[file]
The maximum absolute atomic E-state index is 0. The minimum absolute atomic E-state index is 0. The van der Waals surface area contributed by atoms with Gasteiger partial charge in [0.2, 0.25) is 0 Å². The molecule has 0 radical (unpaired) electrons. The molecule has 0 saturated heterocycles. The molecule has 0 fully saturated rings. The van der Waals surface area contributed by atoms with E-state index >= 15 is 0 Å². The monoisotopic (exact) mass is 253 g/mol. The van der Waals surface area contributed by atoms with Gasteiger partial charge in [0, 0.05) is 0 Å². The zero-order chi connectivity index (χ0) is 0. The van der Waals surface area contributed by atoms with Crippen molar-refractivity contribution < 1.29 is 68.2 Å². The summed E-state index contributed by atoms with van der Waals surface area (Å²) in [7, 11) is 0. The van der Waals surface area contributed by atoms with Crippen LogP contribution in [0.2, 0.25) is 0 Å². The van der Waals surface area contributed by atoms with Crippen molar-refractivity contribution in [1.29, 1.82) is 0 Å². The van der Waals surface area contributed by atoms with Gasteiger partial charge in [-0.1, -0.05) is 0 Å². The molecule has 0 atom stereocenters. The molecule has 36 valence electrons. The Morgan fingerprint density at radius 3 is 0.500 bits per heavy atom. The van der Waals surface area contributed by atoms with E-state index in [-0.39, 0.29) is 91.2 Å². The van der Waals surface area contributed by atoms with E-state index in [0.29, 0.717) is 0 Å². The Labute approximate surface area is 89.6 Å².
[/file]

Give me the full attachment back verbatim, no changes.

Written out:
The maximum absolute atomic E-state index is 0. The minimum absolute atomic E-state index is 0. The van der Waals surface area contributed by atoms with Gasteiger partial charge in [0.2, 0.25) is 0 Å². The molecule has 0 radical (unpaired) electrons. The molecule has 0 saturated heterocycles. The molecule has 0 fully saturated rings. The van der Waals surface area contributed by atoms with E-state index >= 15 is 0 Å². The monoisotopic (exact) mass is 253 g/mol. The van der Waals surface area contributed by atoms with Gasteiger partial charge in [0, 0.05) is 0 Å². The zero-order chi connectivity index (χ0) is 0. The van der Waals surface area contributed by atoms with Crippen molar-refractivity contribution < 1.29 is 68.2 Å². The summed E-state index contributed by atoms with van der Waals surface area (Å²) in [7, 11) is 0. The van der Waals surface area contributed by atoms with Crippen LogP contribution in [0.2, 0.25) is 0 Å². The van der Waals surface area contributed by atoms with Crippen molar-refractivity contribution in [1.29, 1.82) is 0 Å². The van der Waals surface area contributed by atoms with Gasteiger partial charge in [-0.1, -0.05) is 0 Å². The molecule has 0 atom stereocenters. The molecule has 36 valence electrons. The Morgan fingerprint density at radius 3 is 0.500 bits per heavy atom. The van der Waals surface area contributed by atoms with E-state index in [-0.39, 0.29) is 91.2 Å². The van der Waals surface area contributed by atoms with E-state index in [0.29, 0.717) is 0 Å². The Labute approximate surface area is 89.6 Å².